The Lewis Lead

Scouring the web for cheap textbooks, I happened upon something of which I wasn’t even remotely aware: alternate ECG lead placements. As has been highlighted in previous posts by myself and others, cardiac scientists have strict guidelines that ensure we perform an ECG procedure to an accurate and repeatable standard, so it came as a bit of a surprise to discover that there existed a different way of carrying out the test with an aim to view specific activity.

The Lewis lead, named after Sir Thomas Lewis, is an alternate placement that can be used to better view atrial activity in relation to that of the ventricles. In many ECGs, it can be rather difficult to assess P waves; whilst they are represented using standard lead configuration, they are much less apparent than ventricular activity, due to the nature of the ECG’s detection mechanisms.

Using the Lewis lead configuration, it is possible to increase the detection of atrial activity and diminish that of the ventricles and gain a clearer picture of atrial fibrillation, flutter and, in the case of the article that brought my attention to this system, improving P wave recognition in wide QRS complex tachycardia.

The configuration is as follows:

Lewis Lead

  • RA electrode on the manubrium
  • LA electrode on the 5th IC space, right sternal border
  • LL on the right lower coastal margin
  • RL remains in the standard SCST position
  • Adjust calibration to 20mm/mV

As shown on the diagram, a three lead configuration is still present, as in Einthoven’s triangle, but Lead I now travels directly over atrial activity. For this reason, Lead I is used as the monitor lead and the one from which a rhythm strip should be taken.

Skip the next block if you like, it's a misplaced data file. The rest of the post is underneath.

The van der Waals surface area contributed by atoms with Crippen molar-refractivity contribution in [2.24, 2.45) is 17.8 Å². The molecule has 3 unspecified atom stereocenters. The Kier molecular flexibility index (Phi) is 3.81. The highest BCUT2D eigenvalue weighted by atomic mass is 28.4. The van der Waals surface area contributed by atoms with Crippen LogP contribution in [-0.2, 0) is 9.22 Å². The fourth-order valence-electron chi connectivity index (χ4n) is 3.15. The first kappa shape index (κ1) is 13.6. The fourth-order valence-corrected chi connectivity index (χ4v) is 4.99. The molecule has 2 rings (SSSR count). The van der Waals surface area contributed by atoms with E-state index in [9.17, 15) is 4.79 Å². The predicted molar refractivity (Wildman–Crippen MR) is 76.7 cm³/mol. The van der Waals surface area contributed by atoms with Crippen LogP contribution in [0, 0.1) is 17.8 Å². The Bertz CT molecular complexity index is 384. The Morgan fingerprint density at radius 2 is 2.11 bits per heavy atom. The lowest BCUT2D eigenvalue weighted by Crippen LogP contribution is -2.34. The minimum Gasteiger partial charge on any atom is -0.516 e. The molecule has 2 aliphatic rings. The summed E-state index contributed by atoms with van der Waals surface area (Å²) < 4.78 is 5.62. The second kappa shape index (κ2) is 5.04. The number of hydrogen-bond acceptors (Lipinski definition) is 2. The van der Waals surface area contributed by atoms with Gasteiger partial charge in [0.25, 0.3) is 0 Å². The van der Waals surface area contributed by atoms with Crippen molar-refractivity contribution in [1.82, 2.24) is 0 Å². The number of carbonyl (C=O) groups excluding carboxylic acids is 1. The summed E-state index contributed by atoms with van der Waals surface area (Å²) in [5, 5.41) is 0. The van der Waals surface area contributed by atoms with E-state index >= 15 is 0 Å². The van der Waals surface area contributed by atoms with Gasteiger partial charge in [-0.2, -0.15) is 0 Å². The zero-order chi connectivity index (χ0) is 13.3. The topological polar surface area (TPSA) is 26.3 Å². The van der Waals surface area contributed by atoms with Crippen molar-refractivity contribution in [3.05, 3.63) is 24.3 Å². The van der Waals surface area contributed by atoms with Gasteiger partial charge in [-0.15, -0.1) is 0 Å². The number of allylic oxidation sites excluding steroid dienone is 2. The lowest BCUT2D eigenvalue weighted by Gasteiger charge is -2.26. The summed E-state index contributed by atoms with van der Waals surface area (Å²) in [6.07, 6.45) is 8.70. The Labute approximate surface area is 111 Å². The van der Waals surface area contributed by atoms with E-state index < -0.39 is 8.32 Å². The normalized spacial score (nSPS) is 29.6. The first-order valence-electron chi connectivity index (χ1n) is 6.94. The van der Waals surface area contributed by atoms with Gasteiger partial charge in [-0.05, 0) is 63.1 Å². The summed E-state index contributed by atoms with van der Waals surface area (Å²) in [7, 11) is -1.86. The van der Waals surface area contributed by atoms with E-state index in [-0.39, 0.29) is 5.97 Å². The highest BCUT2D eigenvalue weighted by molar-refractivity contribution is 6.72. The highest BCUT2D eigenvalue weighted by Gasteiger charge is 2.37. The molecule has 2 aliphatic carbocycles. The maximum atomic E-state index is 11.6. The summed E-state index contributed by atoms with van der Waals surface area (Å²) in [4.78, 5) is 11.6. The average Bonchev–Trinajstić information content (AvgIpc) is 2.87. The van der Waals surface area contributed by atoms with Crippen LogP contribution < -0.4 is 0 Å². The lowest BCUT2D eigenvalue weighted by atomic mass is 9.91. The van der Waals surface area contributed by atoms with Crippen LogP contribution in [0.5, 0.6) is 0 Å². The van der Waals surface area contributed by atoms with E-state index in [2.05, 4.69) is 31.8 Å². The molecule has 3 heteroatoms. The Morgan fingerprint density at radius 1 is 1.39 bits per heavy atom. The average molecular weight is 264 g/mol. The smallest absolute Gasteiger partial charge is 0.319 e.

On the trace itself, there is a marked visual difference. The following were recorder on the same patient and we begin with the standard electrode configuration:


And now introducing the Lewis lead setup:


s5-atrial-leads-iiThe P waves present in these altered leads are much more pronounced.

There are more lead systems that are used in the diagnosis a variety of different conditions such as Brugada syndrome. I’ll research and cover these and try to get some more traces using the Lewis lead system throughout the year.

Traces courtesy of

Screenshot (39)


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I'm a qualified clinical physiologist with a keen interest in free open access meducation (FOAMed), pacing and electrophysiology.

2 thoughts on “The Lewis Lead”

    1. From what I’ve seen, the Lewis lead, as well as other altered lead systems aren’t commonly used clinically, but in specific cases they are a recognised tool that have shown benefit.


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